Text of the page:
While taking on extra credit assignments won’t guarantee you an A, it will bump your grade up and show the professor that you are dedicated to the course and want to do well. There are several things to keep in mind when approaching your professor:

  • Respect office hours and your professor’s time. Talk to your professor after class and schedule a one-on-one meeting. If the professor has time to talk right away, thank the professor for his or her time.
  • Be professional. If you decide to email your professor, start with a greeting, use proper spelling and grammar and close with your name. Remember to email via your school’s email and have a clear subject line so that your professor knows what to expect in the message. Always thank your professor for his or her time.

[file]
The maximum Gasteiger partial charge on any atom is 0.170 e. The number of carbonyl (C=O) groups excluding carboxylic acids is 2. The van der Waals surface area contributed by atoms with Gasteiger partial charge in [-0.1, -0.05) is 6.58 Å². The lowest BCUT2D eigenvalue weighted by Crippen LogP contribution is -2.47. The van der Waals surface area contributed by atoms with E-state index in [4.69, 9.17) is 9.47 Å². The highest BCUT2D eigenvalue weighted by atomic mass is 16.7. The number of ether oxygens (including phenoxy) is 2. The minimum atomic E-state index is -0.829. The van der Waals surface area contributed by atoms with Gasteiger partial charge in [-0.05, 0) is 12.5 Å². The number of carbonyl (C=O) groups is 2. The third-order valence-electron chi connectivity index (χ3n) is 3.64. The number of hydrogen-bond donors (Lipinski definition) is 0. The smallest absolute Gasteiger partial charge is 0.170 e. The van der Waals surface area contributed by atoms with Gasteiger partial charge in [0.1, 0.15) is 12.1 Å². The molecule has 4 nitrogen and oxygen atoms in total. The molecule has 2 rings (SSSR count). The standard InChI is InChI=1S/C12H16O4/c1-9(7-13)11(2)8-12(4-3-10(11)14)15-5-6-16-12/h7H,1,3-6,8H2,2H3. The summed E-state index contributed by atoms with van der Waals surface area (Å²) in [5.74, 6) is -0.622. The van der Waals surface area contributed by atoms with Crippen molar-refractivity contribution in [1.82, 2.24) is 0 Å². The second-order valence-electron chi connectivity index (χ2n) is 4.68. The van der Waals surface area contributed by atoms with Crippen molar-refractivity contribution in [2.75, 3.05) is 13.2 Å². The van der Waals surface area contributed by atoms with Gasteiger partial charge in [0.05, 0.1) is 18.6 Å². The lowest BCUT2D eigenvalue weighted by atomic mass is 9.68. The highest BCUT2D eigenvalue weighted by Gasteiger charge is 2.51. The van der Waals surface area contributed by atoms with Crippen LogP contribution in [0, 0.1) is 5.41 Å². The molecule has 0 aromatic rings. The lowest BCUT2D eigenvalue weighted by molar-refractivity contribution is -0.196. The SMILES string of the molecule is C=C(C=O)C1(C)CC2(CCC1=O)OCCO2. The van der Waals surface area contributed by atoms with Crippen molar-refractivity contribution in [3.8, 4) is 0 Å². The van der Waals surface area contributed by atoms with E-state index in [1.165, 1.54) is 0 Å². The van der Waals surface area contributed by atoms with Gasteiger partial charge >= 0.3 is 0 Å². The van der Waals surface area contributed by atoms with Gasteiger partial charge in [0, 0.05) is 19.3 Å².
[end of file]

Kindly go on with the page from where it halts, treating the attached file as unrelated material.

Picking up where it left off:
• Come prepared. This is part of being professional. When you meet with your professor, know what you want to say. “Let the professor know that you’re aware of what’s on the syllabus and what’s expected of you,” Sauline says. “You’re doing the work but you’re having a grade goal that you’re not meeting. Be specific. If you have a D, say that you want a C or a B, and the professor can help you figure out what you need to do to get there.”
  • Recognize that your professor can’t automatically grant you an A. While it would be nice, professors can only help you to understand the material better and offer options to help you if you’re struggling. The rest is up to you. If you’re given the option of an extra credit assignment, it’s your responsibility to complete and turn in the extra assignment as required.

2. Ask for grade book weight adjustments.